Vinegar for weed killer

Discussion in 'Organic Lawn Care' started by Sooners, Jul 15, 2004.

  1. MowerMoney

    MowerMoney LawnSite Senior Member
    Posts: 282

    I have used a 1 part salt and 3 parts vinegar, both table grade, with fairly good success. Problem is, it's a pain to disolve the salt in the vinegar and the salt residues clog up the sprayer tips. I only used it on driveways and sidewalk brickwork so microbial activity was not an issue. Round Up is simpler and easier.

    Don't be fooled into thinking that this is all organic so a pesticide licence is not required. I believe that it is still considered a pesticide as that is what it's usage is.
     
  2. colene

    colene LawnSite Member
    Posts: 3

    I used a 2 1/2 gal watering can when I use vinegar...I don't use a spray unit.

    also...............

    When can 'real' plants be planted after weed killer is applied..whether vinegar or any other method...

    Thanks for your answers..

    Colene
     
  3. cenlo

    cenlo LawnSite Senior Member
    from Ontario
    Posts: 322

    Depends on the type of weed killer or pesticide!
     
  4. YardPro

    YardPro LawnSite Gold Member
    Posts: 3,563

    if vinegar is used, it will dissociate pretty quickly.
     
  5. HydroCutter

    HydroCutter LawnSite Member
    Posts: 145

    Am I safe to assume I don't need a pesticide license to spray vinegar?
     
  6. YardPro

    YardPro LawnSite Gold Member
    Posts: 3,563

    you do not need a liscense if you apply to YOUR yard...

    you still need a liscense to apply on others property...

    anything that is used as an herbicide (salt, vinegat, etc....) needs a liscense if being applied for someone else.
     
  7. LawnVet

    LawnVet LawnSite Member
    from SE MI
    Posts: 220

    mm and yp are right. if you apply anything to a lawn other than your own you need an applicator's liscense...that includes those squirrely folks that use urine as a weedkiller. ya'll can laugh but i've heard of it being done for the intent and purpose of killing weeds. i suppose it might work - i just hope they squeeze their lemons at home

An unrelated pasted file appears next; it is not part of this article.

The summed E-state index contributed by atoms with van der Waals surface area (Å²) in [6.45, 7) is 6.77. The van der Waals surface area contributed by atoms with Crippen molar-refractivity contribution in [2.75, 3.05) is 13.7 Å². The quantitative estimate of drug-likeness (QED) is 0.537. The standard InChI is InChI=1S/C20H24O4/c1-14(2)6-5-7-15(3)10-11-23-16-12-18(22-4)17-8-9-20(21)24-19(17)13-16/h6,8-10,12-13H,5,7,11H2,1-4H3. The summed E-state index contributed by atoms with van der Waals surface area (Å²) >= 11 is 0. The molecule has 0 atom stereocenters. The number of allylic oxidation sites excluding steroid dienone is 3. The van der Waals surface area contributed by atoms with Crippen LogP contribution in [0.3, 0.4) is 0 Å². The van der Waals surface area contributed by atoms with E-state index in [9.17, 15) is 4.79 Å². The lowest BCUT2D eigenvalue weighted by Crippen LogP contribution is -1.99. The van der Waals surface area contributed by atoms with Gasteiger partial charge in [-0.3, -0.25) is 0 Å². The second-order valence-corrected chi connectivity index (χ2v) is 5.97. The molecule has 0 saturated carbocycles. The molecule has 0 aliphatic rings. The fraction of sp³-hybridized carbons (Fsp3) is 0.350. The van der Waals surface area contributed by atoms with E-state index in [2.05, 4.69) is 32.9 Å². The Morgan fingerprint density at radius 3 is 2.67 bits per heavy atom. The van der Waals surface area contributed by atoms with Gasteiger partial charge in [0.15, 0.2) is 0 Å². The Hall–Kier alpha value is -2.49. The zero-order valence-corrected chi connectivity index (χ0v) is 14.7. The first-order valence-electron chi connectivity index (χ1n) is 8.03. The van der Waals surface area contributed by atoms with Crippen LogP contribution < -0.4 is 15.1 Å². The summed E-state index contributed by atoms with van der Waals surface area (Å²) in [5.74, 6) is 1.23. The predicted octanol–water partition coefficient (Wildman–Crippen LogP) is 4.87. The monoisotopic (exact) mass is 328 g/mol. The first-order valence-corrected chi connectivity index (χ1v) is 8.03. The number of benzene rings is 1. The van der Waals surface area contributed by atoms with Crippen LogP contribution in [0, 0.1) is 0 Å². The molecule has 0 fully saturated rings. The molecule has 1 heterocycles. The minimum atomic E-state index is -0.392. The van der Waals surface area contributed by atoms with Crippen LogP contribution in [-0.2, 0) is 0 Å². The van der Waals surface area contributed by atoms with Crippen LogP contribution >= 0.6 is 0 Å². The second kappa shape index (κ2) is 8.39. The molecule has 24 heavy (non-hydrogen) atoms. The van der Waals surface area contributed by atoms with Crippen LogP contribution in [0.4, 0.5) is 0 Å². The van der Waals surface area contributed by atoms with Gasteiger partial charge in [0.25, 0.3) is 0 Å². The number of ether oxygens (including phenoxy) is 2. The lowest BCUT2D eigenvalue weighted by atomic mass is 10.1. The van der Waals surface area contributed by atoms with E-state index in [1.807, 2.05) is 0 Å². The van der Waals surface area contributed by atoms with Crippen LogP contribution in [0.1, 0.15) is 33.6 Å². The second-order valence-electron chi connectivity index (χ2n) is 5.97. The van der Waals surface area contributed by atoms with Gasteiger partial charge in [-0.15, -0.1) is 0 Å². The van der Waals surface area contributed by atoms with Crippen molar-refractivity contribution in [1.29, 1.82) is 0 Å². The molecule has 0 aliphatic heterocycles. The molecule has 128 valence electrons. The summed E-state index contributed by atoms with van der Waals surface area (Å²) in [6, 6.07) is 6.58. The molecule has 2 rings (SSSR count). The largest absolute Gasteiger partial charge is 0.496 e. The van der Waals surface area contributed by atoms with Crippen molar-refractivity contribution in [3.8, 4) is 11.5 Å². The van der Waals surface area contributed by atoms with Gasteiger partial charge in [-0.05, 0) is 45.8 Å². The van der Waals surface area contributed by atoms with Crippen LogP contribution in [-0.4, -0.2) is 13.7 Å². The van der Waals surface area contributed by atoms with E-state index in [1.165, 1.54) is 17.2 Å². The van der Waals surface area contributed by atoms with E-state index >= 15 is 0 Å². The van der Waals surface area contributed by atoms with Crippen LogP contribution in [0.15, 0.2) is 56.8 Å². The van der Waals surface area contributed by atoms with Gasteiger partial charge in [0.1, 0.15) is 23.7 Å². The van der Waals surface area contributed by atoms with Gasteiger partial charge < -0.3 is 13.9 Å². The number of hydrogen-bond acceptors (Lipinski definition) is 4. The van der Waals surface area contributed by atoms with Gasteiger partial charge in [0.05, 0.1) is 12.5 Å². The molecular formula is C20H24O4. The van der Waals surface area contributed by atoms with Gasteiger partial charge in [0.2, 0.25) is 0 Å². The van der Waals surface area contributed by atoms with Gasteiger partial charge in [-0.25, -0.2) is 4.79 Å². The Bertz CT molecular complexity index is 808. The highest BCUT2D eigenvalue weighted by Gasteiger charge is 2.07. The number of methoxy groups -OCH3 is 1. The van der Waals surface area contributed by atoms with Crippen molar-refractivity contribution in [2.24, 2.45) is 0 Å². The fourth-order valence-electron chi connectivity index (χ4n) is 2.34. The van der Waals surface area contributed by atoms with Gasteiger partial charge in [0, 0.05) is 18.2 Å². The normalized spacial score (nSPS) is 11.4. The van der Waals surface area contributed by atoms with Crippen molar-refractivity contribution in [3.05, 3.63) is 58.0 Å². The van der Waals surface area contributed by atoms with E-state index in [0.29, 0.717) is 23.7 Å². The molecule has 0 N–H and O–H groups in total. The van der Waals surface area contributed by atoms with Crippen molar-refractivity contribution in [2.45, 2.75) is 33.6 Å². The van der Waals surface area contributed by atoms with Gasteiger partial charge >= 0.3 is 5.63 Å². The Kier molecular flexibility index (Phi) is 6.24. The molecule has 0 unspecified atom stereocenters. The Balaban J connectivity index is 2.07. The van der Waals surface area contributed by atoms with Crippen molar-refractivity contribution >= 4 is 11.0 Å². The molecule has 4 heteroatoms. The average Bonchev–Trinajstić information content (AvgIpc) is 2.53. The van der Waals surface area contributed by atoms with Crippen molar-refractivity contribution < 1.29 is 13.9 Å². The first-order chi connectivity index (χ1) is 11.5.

8. VictorB

    VictorB LawnSite Member
    Posts: 1

    Just a little note about a license when applying vinegar and other organic materials; where I live in Windsor, Ontario they have given exemptions to applying specific products like vinegar. If you buy this product and it is NOT registered as a pesticide/herbicide then you do not need a license, if on the other hand you do buy a product that is acetic acid and sold under a brand name, they have to have a registration number and you do need a license.

    A co-op may sell vinegar at 20% acetic acid. Most cases this isn't registered.

    It is always best to contact your local government to get a complete understanding of the law.
     
  9. upidstay

    upidstay LawnSite Bronze Member
    from CT
    Posts: 1,325

    As far as licensing goes, every state will be different. Here in Connecticut, if it has an EPA reg. #, you need a license to apply it for pay. If it doesn't have this #, you don't need a license. But I know other states are different, so check with the appropriate authority in your area before the fines roll in.
     
  10. dualsmows

    dualsmows LawnSite Member
    Posts: 108

    I have never heard of this but it sounds interesting.
     

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